Beachgoers are confused by a bizarre sea creature that ‘feels like plastic’ washing up on the shore.
A mother found the white, bendable shell with ridges along its sides at a Perth beach on Thursday and brought it home to her daughter.
Equally confused, the daughter posted a photo of the creature to a local community Facebook page seeking help identifying the alien-like object.
A mother found the dried-up egg case of a giant whelk, which is a type of sea snail, at a Perth beach on Thursday before her daughter posted an image (pictured) of it to Facebook
‘Hi, just curious to see if anyone knows what this is. Mum found it on the beach. It’s bendy and feels like plastic,’ the daughter wrote.
‘It looks like it’s come from a sea cucumber,’ one woman commented while another local suggested it was a species of sea snail called the frilled dogwinkle.
One person said they had also found the bizarre items washed up on their local beach 90km south of Perth.
Most group members agreed it was an egg case from either a whelk or a conch, which are both types of sea snails.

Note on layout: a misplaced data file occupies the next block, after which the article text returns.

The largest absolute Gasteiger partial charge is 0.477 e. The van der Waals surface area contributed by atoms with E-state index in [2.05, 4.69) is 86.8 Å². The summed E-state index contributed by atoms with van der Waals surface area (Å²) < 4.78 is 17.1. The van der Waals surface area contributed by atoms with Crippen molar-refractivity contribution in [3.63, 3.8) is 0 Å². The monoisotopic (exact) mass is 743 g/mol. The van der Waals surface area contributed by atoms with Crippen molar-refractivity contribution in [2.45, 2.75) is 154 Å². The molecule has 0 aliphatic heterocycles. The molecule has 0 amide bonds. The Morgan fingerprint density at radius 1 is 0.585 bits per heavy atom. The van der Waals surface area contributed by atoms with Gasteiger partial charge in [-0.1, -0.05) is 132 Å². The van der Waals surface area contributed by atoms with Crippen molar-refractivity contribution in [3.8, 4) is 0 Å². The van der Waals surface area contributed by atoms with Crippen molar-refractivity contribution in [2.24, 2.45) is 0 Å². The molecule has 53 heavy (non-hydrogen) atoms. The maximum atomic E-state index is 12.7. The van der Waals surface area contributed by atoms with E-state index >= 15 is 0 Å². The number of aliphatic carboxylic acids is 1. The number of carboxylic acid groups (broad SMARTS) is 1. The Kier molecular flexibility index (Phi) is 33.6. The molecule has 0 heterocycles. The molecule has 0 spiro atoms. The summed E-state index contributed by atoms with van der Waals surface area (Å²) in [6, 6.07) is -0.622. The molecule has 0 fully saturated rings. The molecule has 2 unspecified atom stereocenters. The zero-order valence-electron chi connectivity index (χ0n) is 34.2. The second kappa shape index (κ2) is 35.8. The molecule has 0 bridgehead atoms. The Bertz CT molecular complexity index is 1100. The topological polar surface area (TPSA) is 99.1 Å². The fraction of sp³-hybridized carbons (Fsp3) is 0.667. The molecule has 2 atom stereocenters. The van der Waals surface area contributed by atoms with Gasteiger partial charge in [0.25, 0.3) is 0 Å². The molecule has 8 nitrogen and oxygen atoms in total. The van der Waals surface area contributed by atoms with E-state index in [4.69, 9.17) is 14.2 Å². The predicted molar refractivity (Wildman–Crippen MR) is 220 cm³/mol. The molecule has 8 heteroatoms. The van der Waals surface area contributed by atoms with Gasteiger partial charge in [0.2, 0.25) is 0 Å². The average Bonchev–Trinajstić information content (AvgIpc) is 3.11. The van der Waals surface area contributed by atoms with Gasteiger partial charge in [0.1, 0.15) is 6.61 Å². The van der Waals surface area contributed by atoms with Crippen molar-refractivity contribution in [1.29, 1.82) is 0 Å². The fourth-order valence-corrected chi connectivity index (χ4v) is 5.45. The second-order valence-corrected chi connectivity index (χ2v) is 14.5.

Experts at the Australian Institute of Marine Science confirmed it was an egg case made by the the mollusc Syrinx Aruanus, which is also known as a giant whelk, an Australian trumpet or false trumpet.
Syrinx aruanus is a carnivorous sea snail and also the world’s largest snail across both land and water. It can grow up to 70cm in shell length.
Mature females produce large (15cm) egg cases which they attach to rocks, shells or gorgonian corals using ‘dobs’ of mucous.
Longreach Bay on Rottnest Island near Perth. Giant whelk egg cases are dislodged by trawling and storms before washing up on beaches, where people find them dried up
Within the egg case, the young snails develop in individual egg capsules, then eventually hatch and crawl away as juveniles.
Trawling and storms often dislodge the egg-cases and they wash up on shore, where confused beachgoers find them dried up.
Giant whelks are vulnerable to local extinction as their shells are popular ornaments that people go looking for.
Those that survive grow into predatory snails that feed on large tube-dwelling polychaete worms before starting the life cycle all over again.
The Western Australian Museum previously identified a similar egg case at Waikiki Beach south of Perth in 2013.
‘It (syrinx aruanus) is generally more a tropical species but we have had it down as far as Bunbury, 175km south of Perth,’ the museum wrote at the time.
‘It doesn’t seem to be as common these days in the south-west as it once was.’